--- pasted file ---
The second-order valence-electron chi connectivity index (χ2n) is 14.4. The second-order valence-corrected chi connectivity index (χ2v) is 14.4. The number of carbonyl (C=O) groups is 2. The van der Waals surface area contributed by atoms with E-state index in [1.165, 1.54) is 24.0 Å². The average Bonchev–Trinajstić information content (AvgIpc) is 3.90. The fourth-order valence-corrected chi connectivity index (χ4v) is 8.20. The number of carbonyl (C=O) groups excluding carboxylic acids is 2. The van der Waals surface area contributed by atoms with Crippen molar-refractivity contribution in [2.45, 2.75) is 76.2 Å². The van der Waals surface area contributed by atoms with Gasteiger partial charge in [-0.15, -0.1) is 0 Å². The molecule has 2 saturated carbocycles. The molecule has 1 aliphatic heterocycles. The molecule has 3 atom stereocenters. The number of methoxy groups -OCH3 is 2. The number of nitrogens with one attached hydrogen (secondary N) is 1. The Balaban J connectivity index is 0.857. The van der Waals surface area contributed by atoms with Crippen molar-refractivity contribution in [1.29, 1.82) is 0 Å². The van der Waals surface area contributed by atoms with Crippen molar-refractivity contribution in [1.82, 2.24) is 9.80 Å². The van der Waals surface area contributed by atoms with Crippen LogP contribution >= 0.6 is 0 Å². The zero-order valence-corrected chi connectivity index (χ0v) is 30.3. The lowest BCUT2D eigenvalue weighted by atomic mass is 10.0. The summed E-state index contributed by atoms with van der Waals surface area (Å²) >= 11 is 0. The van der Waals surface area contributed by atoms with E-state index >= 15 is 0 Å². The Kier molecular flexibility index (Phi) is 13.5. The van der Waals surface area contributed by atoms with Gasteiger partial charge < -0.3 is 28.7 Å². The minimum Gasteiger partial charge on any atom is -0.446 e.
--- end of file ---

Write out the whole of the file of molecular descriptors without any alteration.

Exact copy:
The second-order valence-electron chi connectivity index (χ2n) is 14.4. The second-order valence-corrected chi connectivity index (χ2v) is 14.4. The number of carbonyl (C=O) groups is 2. The van der Waals surface area contributed by atoms with E-state index in [1.165, 1.54) is 24.0 Å². The average Bonchev–Trinajstić information content (AvgIpc) is 3.90. The fourth-order valence-corrected chi connectivity index (χ4v) is 8.20. The number of carbonyl (C=O) groups excluding carboxylic acids is 2. The van der Waals surface area contributed by atoms with Crippen molar-refractivity contribution in [2.45, 2.75) is 76.2 Å². The van der Waals surface area contributed by atoms with Gasteiger partial charge in [-0.15, -0.1) is 0 Å². The molecule has 2 saturated carbocycles. The molecule has 1 aliphatic heterocycles. The molecule has 3 atom stereocenters. The number of methoxy groups -OCH3 is 2. The number of nitrogens with one attached hydrogen (secondary N) is 1. The Balaban J connectivity index is 0.857. The van der Waals surface area contributed by atoms with Crippen molar-refractivity contribution in [1.29, 1.82) is 0 Å². The van der Waals surface area contributed by atoms with Crippen molar-refractivity contribution in [1.82, 2.24) is 9.80 Å². The van der Waals surface area contributed by atoms with Crippen LogP contribution >= 0.6 is 0 Å². The zero-order valence-corrected chi connectivity index (χ0v) is 30.3. The lowest BCUT2D eigenvalue weighted by atomic mass is 10.0. The summed E-state index contributed by atoms with van der Waals surface area (Å²) >= 11 is 0. The van der Waals surface area contributed by atoms with E-state index >= 15 is 0 Å². The Kier molecular flexibility index (Phi) is 13.5. The van der Waals surface area contributed by atoms with Gasteiger partial charge < -0.3 is 28.7 Å². The minimum Gasteiger partial charge on any atom is -0.446 e.